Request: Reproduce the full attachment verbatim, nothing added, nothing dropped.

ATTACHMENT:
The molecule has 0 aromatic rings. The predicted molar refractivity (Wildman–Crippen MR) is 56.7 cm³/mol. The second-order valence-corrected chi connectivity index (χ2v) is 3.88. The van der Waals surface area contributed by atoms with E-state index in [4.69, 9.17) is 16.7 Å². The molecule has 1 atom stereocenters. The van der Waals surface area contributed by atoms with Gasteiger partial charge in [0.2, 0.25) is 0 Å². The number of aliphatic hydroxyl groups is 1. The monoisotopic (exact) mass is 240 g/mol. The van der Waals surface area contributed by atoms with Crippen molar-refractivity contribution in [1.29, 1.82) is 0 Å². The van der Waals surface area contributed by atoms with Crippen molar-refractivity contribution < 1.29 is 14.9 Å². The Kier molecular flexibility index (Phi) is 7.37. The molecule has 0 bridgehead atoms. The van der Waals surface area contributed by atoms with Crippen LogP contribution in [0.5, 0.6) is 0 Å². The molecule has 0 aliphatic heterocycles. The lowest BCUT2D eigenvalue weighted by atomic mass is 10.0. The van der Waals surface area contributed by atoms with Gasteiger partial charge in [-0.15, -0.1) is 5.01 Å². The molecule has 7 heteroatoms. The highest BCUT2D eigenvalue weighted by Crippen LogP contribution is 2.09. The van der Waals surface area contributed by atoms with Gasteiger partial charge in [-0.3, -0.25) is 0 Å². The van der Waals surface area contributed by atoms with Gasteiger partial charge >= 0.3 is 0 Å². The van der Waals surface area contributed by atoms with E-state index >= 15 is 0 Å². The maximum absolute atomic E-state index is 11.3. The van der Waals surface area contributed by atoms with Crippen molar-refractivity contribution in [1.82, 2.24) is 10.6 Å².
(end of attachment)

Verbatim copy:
The molecule has 0 aromatic rings. The predicted molar refractivity (Wildman–Crippen MR) is 56.7 cm³/mol. The second-order valence-corrected chi connectivity index (χ2v) is 3.88. The van der Waals surface area contributed by atoms with E-state index in [4.69, 9.17) is 16.7 Å². The molecule has 1 atom stereocenters. The van der Waals surface area contributed by atoms with Gasteiger partial charge in [0.2, 0.25) is 0 Å². The number of aliphatic hydroxyl groups is 1. The monoisotopic (exact) mass is 240 g/mol. The van der Waals surface area contributed by atoms with Crippen molar-refractivity contribution in [1.29, 1.82) is 0 Å². The van der Waals surface area contributed by atoms with Crippen molar-refractivity contribution < 1.29 is 14.9 Å². The Kier molecular flexibility index (Phi) is 7.37. The molecule has 0 bridgehead atoms. The van der Waals surface area contributed by atoms with Crippen LogP contribution in [0.5, 0.6) is 0 Å². The molecule has 0 aliphatic heterocycles. The lowest BCUT2D eigenvalue weighted by atomic mass is 10.0. The van der Waals surface area contributed by atoms with Gasteiger partial charge in [-0.15, -0.1) is 5.01 Å². The molecule has 7 heteroatoms. The highest BCUT2D eigenvalue weighted by Crippen LogP contribution is 2.09. The van der Waals surface area contributed by atoms with Gasteiger partial charge in [-0.3, -0.25) is 0 Å². The van der Waals surface area contributed by atoms with Gasteiger partial charge >= 0.3 is 0 Å². The van der Waals surface area contributed by atoms with E-state index >= 15 is 0 Å². The maximum absolute atomic E-state index is 11.3. The van der Waals surface area contributed by atoms with Crippen molar-refractivity contribution in [1.82, 2.24) is 10.6 Å².